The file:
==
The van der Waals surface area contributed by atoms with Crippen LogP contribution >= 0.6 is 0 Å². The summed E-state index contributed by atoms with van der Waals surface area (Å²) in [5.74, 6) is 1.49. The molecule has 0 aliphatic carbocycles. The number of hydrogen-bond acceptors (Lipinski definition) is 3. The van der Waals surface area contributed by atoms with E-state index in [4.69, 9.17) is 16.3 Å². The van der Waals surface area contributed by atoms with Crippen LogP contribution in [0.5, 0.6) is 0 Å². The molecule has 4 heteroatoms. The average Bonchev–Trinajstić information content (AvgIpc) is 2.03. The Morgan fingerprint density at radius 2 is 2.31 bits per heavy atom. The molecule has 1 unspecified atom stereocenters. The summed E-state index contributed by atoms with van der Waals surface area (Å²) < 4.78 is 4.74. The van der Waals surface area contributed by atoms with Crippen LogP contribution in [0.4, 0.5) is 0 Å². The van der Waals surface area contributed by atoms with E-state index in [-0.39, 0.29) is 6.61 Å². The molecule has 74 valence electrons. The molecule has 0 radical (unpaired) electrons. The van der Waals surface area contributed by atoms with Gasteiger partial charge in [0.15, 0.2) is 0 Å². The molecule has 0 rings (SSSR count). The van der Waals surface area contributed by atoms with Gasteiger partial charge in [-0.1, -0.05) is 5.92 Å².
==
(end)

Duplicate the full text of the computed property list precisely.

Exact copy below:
The van der Waals surface area contributed by atoms with Crippen LogP contribution >= 0.6 is 0 Å². The summed E-state index contributed by atoms with van der Waals surface area (Å²) in [5.74, 6) is 1.49. The molecule has 0 aliphatic carbocycles. The number of hydrogen-bond acceptors (Lipinski definition) is 3. The van der Waals surface area contributed by atoms with E-state index in [4.69, 9.17) is 16.3 Å². The van der Waals surface area contributed by atoms with Crippen LogP contribution in [0.5, 0.6) is 0 Å². The molecule has 4 heteroatoms. The average Bonchev–Trinajstić information content (AvgIpc) is 2.03. The Morgan fingerprint density at radius 2 is 2.31 bits per heavy atom. The molecule has 1 unspecified atom stereocenters. The summed E-state index contributed by atoms with van der Waals surface area (Å²) < 4.78 is 4.74. The van der Waals surface area contributed by atoms with Crippen LogP contribution in [0.4, 0.5) is 0 Å². The van der Waals surface area contributed by atoms with E-state index in [-0.39, 0.29) is 6.61 Å². The molecule has 74 valence electrons. The molecule has 0 radical (unpaired) electrons. The van der Waals surface area contributed by atoms with Gasteiger partial charge in [0.15, 0.2) is 0 Å². The molecule has 0 rings (SSSR count). The van der Waals surface area contributed by atoms with Gasteiger partial charge in [-0.1, -0.05) is 5.92 Å².